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Book Review:
Rehab for prisoners ... and horses

Half Broke

Ginger Gaffney, 2020

Ginger Gaffney's exceptional memoir, Half Broke (2020) is about her experiences working with prisoners in the New Mexico prison system who (just prior to their release) live and work on a ranch for horses. Gaffney is a horse trainer, horse "whisperer", with an extraordinary understanding of how to work with horses. The prisoners on this ranch are mostly drug addicts with long histories of trauma in both their childhoods and adult lives. One of the prisoners called Gaffney after the prisoners lost control of the horses who had become violent and destructive, due to ignorant, punitive care provided by the prisoners. Horses are highly attuned to humans and the messages humans communicate through posture, gaze, walk and voice. Gaffney's work with these traumatized prisoners and mistreated horses is awe inspiring. Persons who work with horses need to become as attuned to the personalities and communications of horses, as horses are attuned to humans. This is a big task for anyone, much less for people who can hardly recognize anyone's needs other than their own, and may be clueless regarding their own needs.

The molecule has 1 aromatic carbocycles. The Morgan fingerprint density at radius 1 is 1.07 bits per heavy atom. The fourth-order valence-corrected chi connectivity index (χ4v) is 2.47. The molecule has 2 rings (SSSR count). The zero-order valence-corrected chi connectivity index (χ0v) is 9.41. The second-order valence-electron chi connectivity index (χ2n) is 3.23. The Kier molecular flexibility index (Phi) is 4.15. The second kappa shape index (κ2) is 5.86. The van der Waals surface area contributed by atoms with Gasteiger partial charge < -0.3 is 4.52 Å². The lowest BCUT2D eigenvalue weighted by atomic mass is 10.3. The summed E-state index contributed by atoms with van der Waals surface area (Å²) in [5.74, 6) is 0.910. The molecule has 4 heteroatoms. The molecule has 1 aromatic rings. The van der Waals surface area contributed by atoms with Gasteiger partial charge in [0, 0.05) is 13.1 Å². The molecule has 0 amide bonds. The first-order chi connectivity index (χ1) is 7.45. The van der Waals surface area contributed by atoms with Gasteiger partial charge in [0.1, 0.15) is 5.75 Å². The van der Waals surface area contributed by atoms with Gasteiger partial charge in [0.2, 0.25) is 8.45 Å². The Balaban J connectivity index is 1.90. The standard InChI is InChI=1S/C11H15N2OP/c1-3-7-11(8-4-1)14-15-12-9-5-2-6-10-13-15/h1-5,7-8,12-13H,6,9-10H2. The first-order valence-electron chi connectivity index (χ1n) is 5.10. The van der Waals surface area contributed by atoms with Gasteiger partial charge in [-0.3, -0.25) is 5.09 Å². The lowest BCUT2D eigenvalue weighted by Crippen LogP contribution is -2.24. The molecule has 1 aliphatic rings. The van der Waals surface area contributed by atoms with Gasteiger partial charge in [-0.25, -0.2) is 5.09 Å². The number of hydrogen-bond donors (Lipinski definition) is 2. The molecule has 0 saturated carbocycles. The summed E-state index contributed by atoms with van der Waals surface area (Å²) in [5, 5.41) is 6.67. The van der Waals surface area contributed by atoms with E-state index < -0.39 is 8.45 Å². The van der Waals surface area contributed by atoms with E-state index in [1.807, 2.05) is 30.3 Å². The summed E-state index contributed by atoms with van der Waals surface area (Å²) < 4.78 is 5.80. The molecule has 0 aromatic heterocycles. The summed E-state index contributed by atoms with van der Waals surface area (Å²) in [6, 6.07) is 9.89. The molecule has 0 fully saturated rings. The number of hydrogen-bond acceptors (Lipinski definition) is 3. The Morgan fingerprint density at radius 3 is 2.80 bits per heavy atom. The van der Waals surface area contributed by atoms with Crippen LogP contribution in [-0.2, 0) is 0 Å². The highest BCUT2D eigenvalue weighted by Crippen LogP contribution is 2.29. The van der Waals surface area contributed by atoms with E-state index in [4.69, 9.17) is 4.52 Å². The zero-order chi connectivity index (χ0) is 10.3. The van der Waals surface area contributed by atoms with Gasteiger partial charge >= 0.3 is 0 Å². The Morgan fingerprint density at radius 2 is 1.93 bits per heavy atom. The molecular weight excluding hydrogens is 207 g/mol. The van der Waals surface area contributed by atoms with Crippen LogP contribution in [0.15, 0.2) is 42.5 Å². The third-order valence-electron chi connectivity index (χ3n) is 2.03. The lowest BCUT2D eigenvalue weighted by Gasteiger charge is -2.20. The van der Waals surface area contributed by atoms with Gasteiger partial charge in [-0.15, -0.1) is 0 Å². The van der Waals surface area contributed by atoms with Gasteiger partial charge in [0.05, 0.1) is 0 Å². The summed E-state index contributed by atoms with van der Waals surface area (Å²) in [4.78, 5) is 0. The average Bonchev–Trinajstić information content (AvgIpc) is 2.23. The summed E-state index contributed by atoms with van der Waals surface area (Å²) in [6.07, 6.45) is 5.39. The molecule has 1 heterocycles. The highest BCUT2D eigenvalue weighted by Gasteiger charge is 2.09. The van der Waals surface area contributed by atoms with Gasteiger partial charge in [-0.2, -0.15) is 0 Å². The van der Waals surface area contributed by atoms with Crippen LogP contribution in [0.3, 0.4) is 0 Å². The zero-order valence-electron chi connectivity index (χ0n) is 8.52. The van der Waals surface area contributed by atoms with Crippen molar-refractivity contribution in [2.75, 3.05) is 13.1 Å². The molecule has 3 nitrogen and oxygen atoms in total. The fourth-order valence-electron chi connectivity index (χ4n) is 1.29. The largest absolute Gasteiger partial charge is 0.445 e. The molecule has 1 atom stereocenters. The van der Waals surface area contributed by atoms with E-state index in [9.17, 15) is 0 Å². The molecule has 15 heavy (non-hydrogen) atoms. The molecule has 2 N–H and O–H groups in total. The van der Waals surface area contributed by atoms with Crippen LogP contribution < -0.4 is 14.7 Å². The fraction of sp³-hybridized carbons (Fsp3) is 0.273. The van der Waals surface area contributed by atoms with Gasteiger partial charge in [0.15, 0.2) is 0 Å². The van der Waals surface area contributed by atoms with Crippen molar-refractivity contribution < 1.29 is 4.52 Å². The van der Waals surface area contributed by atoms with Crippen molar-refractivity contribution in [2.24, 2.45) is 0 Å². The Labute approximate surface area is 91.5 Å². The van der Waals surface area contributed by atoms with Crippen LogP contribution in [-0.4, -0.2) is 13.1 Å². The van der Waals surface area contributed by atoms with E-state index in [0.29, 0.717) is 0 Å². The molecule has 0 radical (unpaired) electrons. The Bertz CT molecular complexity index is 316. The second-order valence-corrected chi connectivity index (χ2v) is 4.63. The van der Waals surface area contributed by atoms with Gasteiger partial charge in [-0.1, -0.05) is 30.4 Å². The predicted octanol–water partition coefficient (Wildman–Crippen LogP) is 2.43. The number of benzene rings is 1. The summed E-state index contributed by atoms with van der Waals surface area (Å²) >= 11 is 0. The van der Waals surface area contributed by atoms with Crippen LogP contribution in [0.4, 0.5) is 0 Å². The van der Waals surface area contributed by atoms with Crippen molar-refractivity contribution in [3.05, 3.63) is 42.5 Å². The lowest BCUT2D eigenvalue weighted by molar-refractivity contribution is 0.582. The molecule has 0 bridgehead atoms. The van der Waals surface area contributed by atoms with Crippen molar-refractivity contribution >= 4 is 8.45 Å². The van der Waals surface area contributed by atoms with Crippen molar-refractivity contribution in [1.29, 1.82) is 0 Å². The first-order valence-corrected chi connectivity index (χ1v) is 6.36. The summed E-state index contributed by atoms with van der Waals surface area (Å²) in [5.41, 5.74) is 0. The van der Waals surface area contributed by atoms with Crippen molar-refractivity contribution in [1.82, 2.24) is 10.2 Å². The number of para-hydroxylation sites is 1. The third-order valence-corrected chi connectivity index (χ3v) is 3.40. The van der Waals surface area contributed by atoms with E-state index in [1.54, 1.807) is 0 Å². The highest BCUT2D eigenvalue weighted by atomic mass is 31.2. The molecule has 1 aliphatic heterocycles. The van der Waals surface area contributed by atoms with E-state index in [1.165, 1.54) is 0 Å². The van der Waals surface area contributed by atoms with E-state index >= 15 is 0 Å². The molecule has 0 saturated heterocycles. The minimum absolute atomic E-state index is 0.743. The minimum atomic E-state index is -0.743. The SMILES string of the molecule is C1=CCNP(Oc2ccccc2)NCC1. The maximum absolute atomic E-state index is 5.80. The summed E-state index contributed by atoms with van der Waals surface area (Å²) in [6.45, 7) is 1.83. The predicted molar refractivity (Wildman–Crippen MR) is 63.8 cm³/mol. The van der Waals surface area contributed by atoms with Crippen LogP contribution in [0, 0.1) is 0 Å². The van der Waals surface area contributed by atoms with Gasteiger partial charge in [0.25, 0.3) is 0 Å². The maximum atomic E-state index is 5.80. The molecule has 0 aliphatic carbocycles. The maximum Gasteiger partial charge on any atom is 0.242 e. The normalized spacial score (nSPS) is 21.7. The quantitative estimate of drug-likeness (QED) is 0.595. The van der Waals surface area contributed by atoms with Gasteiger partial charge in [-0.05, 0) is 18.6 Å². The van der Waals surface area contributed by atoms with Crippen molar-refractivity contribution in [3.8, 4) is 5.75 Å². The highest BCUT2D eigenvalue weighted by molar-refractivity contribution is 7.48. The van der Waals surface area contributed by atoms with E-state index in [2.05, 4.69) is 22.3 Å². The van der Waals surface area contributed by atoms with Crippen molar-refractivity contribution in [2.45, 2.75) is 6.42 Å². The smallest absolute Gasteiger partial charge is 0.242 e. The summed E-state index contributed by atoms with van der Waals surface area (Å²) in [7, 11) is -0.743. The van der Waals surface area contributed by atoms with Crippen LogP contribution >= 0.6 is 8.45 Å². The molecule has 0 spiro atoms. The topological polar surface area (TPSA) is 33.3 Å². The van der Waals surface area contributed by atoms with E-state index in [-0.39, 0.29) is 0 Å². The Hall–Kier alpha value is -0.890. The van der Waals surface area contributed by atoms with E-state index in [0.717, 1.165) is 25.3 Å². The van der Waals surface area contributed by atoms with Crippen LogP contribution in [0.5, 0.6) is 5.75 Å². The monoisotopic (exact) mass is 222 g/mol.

This is not a Mary Poppins story. Some of the prisoners make tremendous strides with the horses, and gains in self-esteem and self-efficacy which reflects their new skills and empathy for horses, only to crash and burn. Addiction is a powerful force as is self-loathing. For others, the experience was life changing, akin to a born-again experience. Gaffney is observant about the ways that trauma histories in both humans and horses are reflected in physical indicators (the body keeps the score), and about the ups and downs of recovery for both species. Gaffney has written a great book about trauma and recovery from trauma from an unusual perspective, i.e., an interspecies relationships and communication.  Gaffney's efforts to connect her own story of childhood and 'outsider' status to the experience of the prisoners is less successful; but her honesty regarding how she feels her way with the prisoners as they learn about horses, not working with a script or therapeutic program, and re her own unrealistic expectations is great. 

-- Dee Wilson

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